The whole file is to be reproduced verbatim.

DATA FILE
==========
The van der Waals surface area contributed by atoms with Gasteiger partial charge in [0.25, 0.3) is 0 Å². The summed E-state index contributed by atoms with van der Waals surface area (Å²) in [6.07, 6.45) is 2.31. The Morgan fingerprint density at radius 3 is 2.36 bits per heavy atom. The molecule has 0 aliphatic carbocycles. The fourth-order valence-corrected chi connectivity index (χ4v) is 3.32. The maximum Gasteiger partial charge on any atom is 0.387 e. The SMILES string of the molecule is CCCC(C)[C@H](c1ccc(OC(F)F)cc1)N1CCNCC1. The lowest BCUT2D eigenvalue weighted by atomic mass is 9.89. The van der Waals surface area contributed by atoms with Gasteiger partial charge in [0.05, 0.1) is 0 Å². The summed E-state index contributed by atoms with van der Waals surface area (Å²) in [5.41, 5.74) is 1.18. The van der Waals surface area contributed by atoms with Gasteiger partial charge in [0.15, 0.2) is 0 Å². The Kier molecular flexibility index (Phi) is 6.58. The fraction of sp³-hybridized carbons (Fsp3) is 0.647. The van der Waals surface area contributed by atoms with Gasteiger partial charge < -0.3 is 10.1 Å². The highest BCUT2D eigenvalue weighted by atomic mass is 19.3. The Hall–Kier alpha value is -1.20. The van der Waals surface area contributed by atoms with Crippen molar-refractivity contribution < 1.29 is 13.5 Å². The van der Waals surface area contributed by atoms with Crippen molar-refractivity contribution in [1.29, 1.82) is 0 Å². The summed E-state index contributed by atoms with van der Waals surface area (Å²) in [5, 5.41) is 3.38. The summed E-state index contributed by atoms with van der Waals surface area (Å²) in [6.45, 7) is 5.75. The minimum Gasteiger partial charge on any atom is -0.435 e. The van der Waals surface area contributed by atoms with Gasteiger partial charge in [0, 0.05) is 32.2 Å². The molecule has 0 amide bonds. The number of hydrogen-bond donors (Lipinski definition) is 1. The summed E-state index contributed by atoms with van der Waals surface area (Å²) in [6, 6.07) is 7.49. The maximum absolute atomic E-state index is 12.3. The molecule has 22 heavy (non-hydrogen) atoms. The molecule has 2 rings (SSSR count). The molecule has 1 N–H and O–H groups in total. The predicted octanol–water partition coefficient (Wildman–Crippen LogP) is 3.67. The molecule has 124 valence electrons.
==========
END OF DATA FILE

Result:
The van der Waals surface area contributed by atoms with Gasteiger partial charge in [0.25, 0.3) is 0 Å². The summed E-state index contributed by atoms with van der Waals surface area (Å²) in [6.07, 6.45) is 2.31. The Morgan fingerprint density at radius 3 is 2.36 bits per heavy atom. The molecule has 0 aliphatic carbocycles. The fourth-order valence-corrected chi connectivity index (χ4v) is 3.32. The maximum Gasteiger partial charge on any atom is 0.387 e. The SMILES string of the molecule is CCCC(C)[C@H](c1ccc(OC(F)F)cc1)N1CCNCC1. The lowest BCUT2D eigenvalue weighted by atomic mass is 9.89. The van der Waals surface area contributed by atoms with Gasteiger partial charge in [0.05, 0.1) is 0 Å². The summed E-state index contributed by atoms with van der Waals surface area (Å²) in [5.41, 5.74) is 1.18. The van der Waals surface area contributed by atoms with Gasteiger partial charge in [0.15, 0.2) is 0 Å². The Kier molecular flexibility index (Phi) is 6.58. The fraction of sp³-hybridized carbons (Fsp3) is 0.647. The van der Waals surface area contributed by atoms with Gasteiger partial charge < -0.3 is 10.1 Å². The highest BCUT2D eigenvalue weighted by atomic mass is 19.3. The Hall–Kier alpha value is -1.20. The van der Waals surface area contributed by atoms with Crippen molar-refractivity contribution < 1.29 is 13.5 Å². The van der Waals surface area contributed by atoms with Crippen molar-refractivity contribution in [1.29, 1.82) is 0 Å². The summed E-state index contributed by atoms with van der Waals surface area (Å²) in [5, 5.41) is 3.38. The summed E-state index contributed by atoms with van der Waals surface area (Å²) in [6.45, 7) is 5.75. The minimum Gasteiger partial charge on any atom is -0.435 e. The van der Waals surface area contributed by atoms with Gasteiger partial charge in [0, 0.05) is 32.2 Å². The molecule has 0 amide bonds. The number of hydrogen-bond donors (Lipinski definition) is 1. The summed E-state index contributed by atoms with van der Waals surface area (Å²) in [6, 6.07) is 7.49. The maximum absolute atomic E-state index is 12.3. The molecule has 22 heavy (non-hydrogen) atoms. The molecule has 2 rings (SSSR count). The molecule has 1 N–H and O–H groups in total. The predicted octanol–water partition coefficient (Wildman–Crippen LogP) is 3.67. The molecule has 124 valence electrons.